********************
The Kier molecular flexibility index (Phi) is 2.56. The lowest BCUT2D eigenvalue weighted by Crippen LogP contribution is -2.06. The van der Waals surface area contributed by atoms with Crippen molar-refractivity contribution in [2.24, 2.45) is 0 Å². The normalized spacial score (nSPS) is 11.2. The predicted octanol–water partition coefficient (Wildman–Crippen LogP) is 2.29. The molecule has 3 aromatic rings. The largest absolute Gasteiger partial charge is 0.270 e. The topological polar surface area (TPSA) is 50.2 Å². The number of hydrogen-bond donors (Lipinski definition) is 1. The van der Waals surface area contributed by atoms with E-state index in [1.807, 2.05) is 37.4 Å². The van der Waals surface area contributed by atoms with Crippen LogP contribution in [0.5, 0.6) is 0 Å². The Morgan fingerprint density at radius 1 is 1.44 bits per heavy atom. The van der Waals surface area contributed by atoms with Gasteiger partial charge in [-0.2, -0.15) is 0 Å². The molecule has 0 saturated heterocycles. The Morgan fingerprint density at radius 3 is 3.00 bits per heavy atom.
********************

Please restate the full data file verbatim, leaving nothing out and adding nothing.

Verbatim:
The Kier molecular flexibility index (Phi) is 2.56. The lowest BCUT2D eigenvalue weighted by Crippen LogP contribution is -2.06. The van der Waals surface area contributed by atoms with Crippen molar-refractivity contribution in [2.24, 2.45) is 0 Å². The normalized spacial score (nSPS) is 11.2. The predicted octanol–water partition coefficient (Wildman–Crippen LogP) is 2.29. The molecule has 3 aromatic rings. The largest absolute Gasteiger partial charge is 0.270 e. The topological polar surface area (TPSA) is 50.2 Å². The number of hydrogen-bond donors (Lipinski definition) is 1. The van der Waals surface area contributed by atoms with E-state index in [1.807, 2.05) is 37.4 Å². The van der Waals surface area contributed by atoms with Crippen LogP contribution in [0.5, 0.6) is 0 Å². The Morgan fingerprint density at radius 1 is 1.44 bits per heavy atom. The van der Waals surface area contributed by atoms with Gasteiger partial charge in [-0.2, -0.15) is 0 Å². The molecule has 0 saturated heterocycles. The Morgan fingerprint density at radius 3 is 3.00 bits per heavy atom.